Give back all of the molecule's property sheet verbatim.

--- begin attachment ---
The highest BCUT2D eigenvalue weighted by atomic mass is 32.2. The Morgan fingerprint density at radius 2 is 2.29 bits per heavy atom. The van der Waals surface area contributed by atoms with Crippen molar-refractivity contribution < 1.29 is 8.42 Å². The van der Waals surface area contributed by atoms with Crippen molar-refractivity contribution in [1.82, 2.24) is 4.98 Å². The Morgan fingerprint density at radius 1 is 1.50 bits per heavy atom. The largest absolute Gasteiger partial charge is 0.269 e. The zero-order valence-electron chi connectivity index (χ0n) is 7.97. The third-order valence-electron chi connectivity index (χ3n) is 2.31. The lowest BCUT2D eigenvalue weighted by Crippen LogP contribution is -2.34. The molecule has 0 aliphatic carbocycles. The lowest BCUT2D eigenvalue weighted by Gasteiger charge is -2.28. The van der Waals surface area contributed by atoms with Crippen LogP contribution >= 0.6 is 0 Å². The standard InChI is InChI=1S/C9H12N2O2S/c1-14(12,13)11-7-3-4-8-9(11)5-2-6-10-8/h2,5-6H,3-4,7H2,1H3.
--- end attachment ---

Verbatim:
The highest BCUT2D eigenvalue weighted by atomic mass is 32.2. The Morgan fingerprint density at radius 2 is 2.29 bits per heavy atom. The van der Waals surface area contributed by atoms with Crippen molar-refractivity contribution < 1.29 is 8.42 Å². The van der Waals surface area contributed by atoms with Crippen molar-refractivity contribution in [1.82, 2.24) is 4.98 Å². The Morgan fingerprint density at radius 1 is 1.50 bits per heavy atom. The largest absolute Gasteiger partial charge is 0.269 e. The zero-order valence-electron chi connectivity index (χ0n) is 7.97. The third-order valence-electron chi connectivity index (χ3n) is 2.31. The lowest BCUT2D eigenvalue weighted by Crippen LogP contribution is -2.34. The molecule has 0 aliphatic carbocycles. The lowest BCUT2D eigenvalue weighted by Gasteiger charge is -2.28. The van der Waals surface area contributed by atoms with Crippen LogP contribution >= 0.6 is 0 Å². The standard InChI is InChI=1S/C9H12N2O2S/c1-14(12,13)11-7-3-4-8-9(11)5-2-6-10-8/h2,5-6H,3-4,7H2,1H3.